Tutorial - Users 1 - Command line interface

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Madagascar is designed to be used from the command line. Programmers create Madagascar programs (prefixed with the sf designation) that read and write Madagascar files. These programs are designed to be as general as possible, each one operates on any dataset provided in RSF format, provided you also provide the correct parameters and have the right type of data for the program. Thus, each Madagascar program can be used in even ways that the original developer may not have foreseen, which makes your life easier as a user!

Command line interface

Madagascar programs follow the standard UNIX conventions for reading and writing RSF files to and from STDIN and STDOUT. This is also the same convention that SeismicUnix uses, so for those of you who are SU fans, this should be an easy conversion.

For example: the program sfattr allows us to get attributes about an RSF file (mean, standard deviation, min, max, etc.) To get the attributes for a pre-computed file, we might use:

sfattr < junk.rsf

which outputs: {{{

    rms =       1.41316 
   mean =      0.999667 
 2-norm =       357.503 

variance = 0.997693

std dev =      0.998846 
    max =       5.05567 at 36 8 27 
    min =      -3.59936 at 18 9 6 

nonzero samples = 64000

 total samples = 64000 

}}} For an example of reading and writing an RSF file I'm going to demonstrate the use of sfwindow which is a program that allows us to select portions of an RSF file. When sfwindow is used without any additional parameters, we are able to make a copy of a file with a different filename. For example:

sfwindow < junk.rsf > junk2.rsf

gives us two files, junk.rsf and junk2.rsf which are identical but not the same file.

In addition to specifying files to read in and out on the command line we can specify the parameters for each program that are necessary for it to run, or to produce the desired result. The general format for specifying parameters on the command line is key=val, where key is the name of the parameter that you want to set, and val is the value of the parameter. There are four (4) different types of values that are acceptable: int, float, boolean, or string. Going back to the window program, we can specify the number of traces or pieces of the file that we want to keep like:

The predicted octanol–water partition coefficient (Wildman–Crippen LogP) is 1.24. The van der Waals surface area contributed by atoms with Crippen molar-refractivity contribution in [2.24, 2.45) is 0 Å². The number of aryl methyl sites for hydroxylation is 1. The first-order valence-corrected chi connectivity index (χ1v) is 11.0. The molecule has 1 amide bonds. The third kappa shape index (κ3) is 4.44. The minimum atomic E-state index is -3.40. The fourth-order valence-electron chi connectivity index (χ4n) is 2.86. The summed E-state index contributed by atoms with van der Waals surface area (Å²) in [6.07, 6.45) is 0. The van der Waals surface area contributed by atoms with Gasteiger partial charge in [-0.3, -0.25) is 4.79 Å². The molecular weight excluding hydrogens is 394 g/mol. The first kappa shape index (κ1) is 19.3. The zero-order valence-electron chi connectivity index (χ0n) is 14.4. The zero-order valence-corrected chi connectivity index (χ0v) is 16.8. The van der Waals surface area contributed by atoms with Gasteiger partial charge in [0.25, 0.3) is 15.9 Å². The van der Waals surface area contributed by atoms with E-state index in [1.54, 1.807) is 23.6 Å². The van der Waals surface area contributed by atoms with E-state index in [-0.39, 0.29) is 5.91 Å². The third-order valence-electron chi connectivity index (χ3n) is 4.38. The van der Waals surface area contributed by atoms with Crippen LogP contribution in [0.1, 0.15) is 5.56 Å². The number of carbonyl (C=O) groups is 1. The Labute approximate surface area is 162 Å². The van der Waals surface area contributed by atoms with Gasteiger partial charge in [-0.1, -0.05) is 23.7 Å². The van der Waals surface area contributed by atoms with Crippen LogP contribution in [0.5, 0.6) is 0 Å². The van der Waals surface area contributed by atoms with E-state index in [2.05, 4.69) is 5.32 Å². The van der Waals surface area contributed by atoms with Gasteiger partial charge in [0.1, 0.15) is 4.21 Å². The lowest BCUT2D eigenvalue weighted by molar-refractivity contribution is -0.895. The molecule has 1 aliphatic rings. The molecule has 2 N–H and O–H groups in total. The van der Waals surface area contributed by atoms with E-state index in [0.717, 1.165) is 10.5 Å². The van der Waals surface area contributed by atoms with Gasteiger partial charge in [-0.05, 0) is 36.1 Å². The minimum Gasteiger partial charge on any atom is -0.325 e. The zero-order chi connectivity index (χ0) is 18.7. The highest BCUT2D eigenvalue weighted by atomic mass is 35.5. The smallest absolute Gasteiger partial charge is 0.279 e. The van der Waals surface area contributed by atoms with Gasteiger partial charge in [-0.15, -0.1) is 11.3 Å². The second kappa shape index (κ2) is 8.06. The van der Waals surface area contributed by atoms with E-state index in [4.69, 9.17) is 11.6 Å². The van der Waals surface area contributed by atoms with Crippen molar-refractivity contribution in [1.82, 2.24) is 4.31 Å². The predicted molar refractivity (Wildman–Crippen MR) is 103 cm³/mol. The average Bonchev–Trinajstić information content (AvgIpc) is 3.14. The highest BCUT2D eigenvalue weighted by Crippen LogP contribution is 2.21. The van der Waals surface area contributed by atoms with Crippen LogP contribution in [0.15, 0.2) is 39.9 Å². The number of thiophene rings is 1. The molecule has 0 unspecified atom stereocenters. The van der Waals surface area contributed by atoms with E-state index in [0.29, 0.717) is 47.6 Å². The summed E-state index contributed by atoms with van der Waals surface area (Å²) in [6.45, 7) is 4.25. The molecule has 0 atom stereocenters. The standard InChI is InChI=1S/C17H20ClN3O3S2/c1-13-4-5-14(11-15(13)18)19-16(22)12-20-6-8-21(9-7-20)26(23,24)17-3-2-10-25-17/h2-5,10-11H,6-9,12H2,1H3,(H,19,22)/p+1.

sfwindow < junk.rsf n1=10 > junk-win.rsf


Of course, we can specify as many parameters as we'd like on the command line. To figure out which parameters are needed for a specific program, just type the name of the program with no input files our output files on the command line as follows:


which brings up the self-documentation, which looks something like the following:




       Window a portion of a dataset. 


       sfwindow < in.rsf > out.rsf verb=n squeeze=y j#=(1,...) d#=(d1,d2,...) f#=(0,...) min#=(o1,o2,,...) n#=(0,...) max#=(o1+(n1-1)*d1,o2+(n1-1)*d2,,...)


       float   d#=(d1,d2,...)  sampling in #-th dimension 
       largeint f#=(0,...)     window start in #-th dimension 
       int     j#=(1,...)      jump in #-th dimension 
       float   max#=(o1+(n1-1)*d1,o2+(n1-1)*d2,,...)   maximum in #-th dimension 
       float   min#=(o1,o2,,...)       minimum in #-th dimension 
       largeint n#=(0,...)     window size in #-th dimension 
       bool    squeeze=y [y/n] if y, squeeze dimensions equal to 1 to the end 
       bool    verb=n [y/n]    Verbosity flag



The self-documentation tells us the function of the program, as well as the parameters that are available to be specified. The parameter format is type - name=default value [options] and then a short description of the parameter. File parameters request a name of a file. For example: file=junk.rsf


Sometimes we want to chain multiple commands together without writing intermediate Madagascar RSF files in the process. Fortunately, we can do this using another standard UNIX construct, Pipes. Pipes allow us to connect the standard output from one Madagascar program to the standard input to another program without first writing to a file. For example we could do the following without pipes:

sfwindow < junk.rsf > junk-win.rsf sftransp < junk-win.rsf > junk2.rsf

Or we could do the equivalent using pipes on one line:

sfwindow < junk.rsf | sftransp > junk2.rsf

Pipes simply make these statements more compact, and allow us to reduce the number of files that we need to save to disk. If you're doing something many times over, then pipes will make your life significantly easier. I highly recommend that you use pipes! Also, you should know that you can chain as many commands together as necessary using Pipes.

Note: Madagascar uses a trick to make sure that you can send as much data as you want through the pipes because a conventional UNIX pipe has a maximum amount of data that can be sent through it. To avoid this limitation, Madagascar writes the data to temporary files before sending it through a pipe.

Commonly used programs

Here's a short list of commonly used programs, their usage:

sfwindow - window out portions of a dataset sftransp - transpose the axes of a dataset sfin - see the shape of a file (axes) sfattr - common attributes of files sfspike - create files sfmath - basic mathematical operations (add subtract multiply) sfadd - like sfmath but easier to use sfgrey - raster plots sfgraph - line plots sfwiggle - wiggle plots

For more information see Program guide.

Interacting with files